The Occupational Safety & Health Reporter™ provides complete news coverage and documentation of federal and state occupational safety and health programs, standards, legislation, regulations, enforcement, and Review Commission decisions.
By Bruce Rolfsen
The Department of Labor's Office of Inspector General is looking at the Occupational Safety and Health Administration's Voluntary Protection Program to determine if its criteria are clearly defined and applied consistently, according to the inspector general's audit workplan for 2012.
“The [VPP] audit was identified by our annual planning process,” a spokesman for the inspector general's office told Bloomberg BNA Feb. 7.
In addition, the OIG is continuing its inquiry into the agency's site-specific targeting program.
According to the OIG workplan, key questions the audit seeks to answer are whether the VPP performance-based criteria are clearly defined and applied consistently to all applicant worksites, and whether the participants are reevaluated consistently by the OSHA regions.
Employers participating in VPP are not subject to most OSHA programmed inspections because it is presumed that their safety and health programs exceed OSHA requirements and that they have lower-than-average injury and illness rates. About 2,420 facilities participate.
“Incorrect VPP approvals, during preliminary evaluation or a reevaluation could leave workers vulnerable,” the workplan said.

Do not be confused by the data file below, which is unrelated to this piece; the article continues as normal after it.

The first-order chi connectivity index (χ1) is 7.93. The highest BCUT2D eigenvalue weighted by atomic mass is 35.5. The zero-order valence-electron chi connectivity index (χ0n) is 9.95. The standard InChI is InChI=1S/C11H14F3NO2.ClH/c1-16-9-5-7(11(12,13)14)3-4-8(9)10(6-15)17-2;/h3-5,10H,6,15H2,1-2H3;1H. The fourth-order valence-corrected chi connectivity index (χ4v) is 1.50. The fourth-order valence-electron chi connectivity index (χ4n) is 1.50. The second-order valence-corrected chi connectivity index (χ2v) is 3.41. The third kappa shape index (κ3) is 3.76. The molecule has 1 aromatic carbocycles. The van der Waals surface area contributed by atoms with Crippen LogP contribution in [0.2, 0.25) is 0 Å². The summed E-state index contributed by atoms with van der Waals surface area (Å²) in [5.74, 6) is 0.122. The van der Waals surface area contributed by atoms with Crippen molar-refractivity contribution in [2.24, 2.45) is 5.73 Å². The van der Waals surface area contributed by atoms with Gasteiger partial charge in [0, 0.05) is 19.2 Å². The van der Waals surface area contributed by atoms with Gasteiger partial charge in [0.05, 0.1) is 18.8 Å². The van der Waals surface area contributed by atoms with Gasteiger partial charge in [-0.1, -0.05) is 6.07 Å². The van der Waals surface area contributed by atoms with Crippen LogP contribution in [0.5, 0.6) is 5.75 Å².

The Voluntary Protection Program is already undergoing internal OSHA review and was the subject of Government Accountability Office report in 2009 (39 OSHR 699, 8/20/09; 41 OSHR 762, 9/8/11).
The audit will consider OSHA's review and GAO reports.
“We will look at what OSHA is doing and any past work by GAO as part of planning for the audit,” the spokesman said.
Other inspector general audits of OSHA programs are anticipated this year as well.
Expected for release in the “next few months,” according to the spokesman, are reviews of OSHA's site-specific targeting program and management accountability program.
Site-specific targeting is used to determine which high-hazard, general industry employers could be subject to programmed OSHA inspections (41 OSHR 790, 9/15/11).
Under OSHA's management accountability program, the agency's Directorate of Evaluation and Analysis, or a region or area office, audits programs and activities at least every four years. The accountability requirements were updated in 2010 (40 OSHR 816, 9/30/10).
The OIG also expects to release by October an audit of how OSHA spent $13.5 million from the American Recovery and Reinvestment Act of 2009. OSHA had promised to spend the money to hire the equivalent of 76 full-time inspectors whose focus would be projects funded by stimulus dollars.
In coming months, the inspector general will also release an audit of the Bureau of Labor Statistics's technical assistance and training program. The program trains private-sector employers and state agencies how to collect data for the agency.
The Audit Workplan is available at http://op.bna.com/env.nsf/r?Open=sbra-8r9u9p.
The GAO report is available at http://op.bna.com/env.nsf/r?Open=sbra-8r9uat.
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